"Rav Yitzchak Bar Avdimi said, once I followed Rebbe [R. Yehuda HaNasi] into the bathhouse [on Shabbat], and I started to place a jar of oil in the bath [to warm it up] for him, but he said to me, take a 'kli sheni' [a vessel filled with warm water, but not the vessel that it was heated in] and put it in there. ... How could [Rebbe] have done that?  Did not Raba Bar Bar Chana say in the name of R. Yochanan, one may silently ponder [words of Torah] anywhere EXCEPT a bathhouse and a toilet?  And don't reply that he spoke in a secular [non-Hebrew] language, for Abaye said 'Secular matters may be mentioned even in the holy tongue, holy matters may not be said even in a secular tongue.'  An exception is made to prevent others from transgressing.  [If Rebbe had not spoken up, Rav Yitzchak Bar Avdimi would have performed forbidden cooking on Shabbat.]  Here is the proof, Rav Yehuda said in the name of Shemuel: Once a student followed R. Meir to the bathhouse and wanted to rinse the floor, and [R. Meir] said to him, 'No rinsing.'  [He then sought to] anoint [the floor with oil], he said to him, 'No anointing.'  We see that we make an exception to prevent others from transgressing, and so we do here [in the case of Rebbe]." (Shabbat 40b)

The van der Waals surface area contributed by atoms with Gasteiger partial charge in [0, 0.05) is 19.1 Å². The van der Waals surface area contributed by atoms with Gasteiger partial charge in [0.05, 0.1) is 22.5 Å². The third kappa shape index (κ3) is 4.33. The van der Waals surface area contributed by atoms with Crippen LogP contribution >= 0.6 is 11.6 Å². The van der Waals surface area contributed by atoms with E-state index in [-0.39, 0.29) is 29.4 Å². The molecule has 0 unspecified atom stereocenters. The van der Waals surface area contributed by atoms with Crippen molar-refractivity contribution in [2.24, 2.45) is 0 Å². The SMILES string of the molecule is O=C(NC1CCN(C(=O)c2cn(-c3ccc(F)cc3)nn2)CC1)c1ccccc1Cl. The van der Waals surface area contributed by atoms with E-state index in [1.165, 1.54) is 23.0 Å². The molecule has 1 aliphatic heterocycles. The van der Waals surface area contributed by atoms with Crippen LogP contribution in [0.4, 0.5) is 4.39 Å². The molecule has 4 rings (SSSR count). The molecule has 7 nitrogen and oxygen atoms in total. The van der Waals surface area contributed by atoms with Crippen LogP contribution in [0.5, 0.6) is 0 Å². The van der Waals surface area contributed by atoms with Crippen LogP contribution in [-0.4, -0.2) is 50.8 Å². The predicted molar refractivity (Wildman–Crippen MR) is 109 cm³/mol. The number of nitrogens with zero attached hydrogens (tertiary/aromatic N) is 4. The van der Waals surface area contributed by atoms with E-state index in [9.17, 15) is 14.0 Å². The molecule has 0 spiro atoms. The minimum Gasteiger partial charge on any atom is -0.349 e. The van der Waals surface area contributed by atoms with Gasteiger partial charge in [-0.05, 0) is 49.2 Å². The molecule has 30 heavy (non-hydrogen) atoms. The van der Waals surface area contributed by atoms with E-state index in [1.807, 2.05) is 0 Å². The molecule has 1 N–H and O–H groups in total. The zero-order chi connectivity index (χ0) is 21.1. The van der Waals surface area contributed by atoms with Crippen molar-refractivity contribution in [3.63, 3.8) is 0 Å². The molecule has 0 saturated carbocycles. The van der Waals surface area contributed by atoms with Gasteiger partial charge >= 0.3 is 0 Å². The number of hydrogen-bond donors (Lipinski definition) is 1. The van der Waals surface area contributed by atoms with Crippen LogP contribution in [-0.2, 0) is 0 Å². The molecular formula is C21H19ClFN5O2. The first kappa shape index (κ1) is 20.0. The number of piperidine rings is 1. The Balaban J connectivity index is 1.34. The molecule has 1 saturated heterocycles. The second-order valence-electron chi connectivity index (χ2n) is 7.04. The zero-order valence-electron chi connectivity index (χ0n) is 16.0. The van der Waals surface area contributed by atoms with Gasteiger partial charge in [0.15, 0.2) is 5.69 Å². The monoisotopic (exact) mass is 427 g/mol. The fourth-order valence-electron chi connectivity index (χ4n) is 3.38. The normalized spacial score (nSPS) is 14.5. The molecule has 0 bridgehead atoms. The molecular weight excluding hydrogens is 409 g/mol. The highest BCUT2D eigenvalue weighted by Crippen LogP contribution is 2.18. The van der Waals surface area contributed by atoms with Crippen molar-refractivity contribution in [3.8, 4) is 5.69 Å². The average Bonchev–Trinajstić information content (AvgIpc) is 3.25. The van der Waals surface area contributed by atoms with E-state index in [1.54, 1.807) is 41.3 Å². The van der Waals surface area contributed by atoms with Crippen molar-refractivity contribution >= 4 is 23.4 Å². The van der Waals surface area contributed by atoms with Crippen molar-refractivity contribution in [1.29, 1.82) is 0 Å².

It is surprising that the gemara has difficulty with Rebbe's behavior.  Rebbe did not say that it was forbidden to put the oil in the bath, he merely requested that the student act differently.  Perhaps he did not want the oil to be burning hot!  R. Meir's directions were more explicit: he said "Ein madichin" - "one does not rinse!"  Apparently, ANY explicit direction is considered a "hora'a" and is forbidden.  On the contrary, we learn from here that even to prevent a transgression, one should not word the directions in the form of an explicit halakhic principle.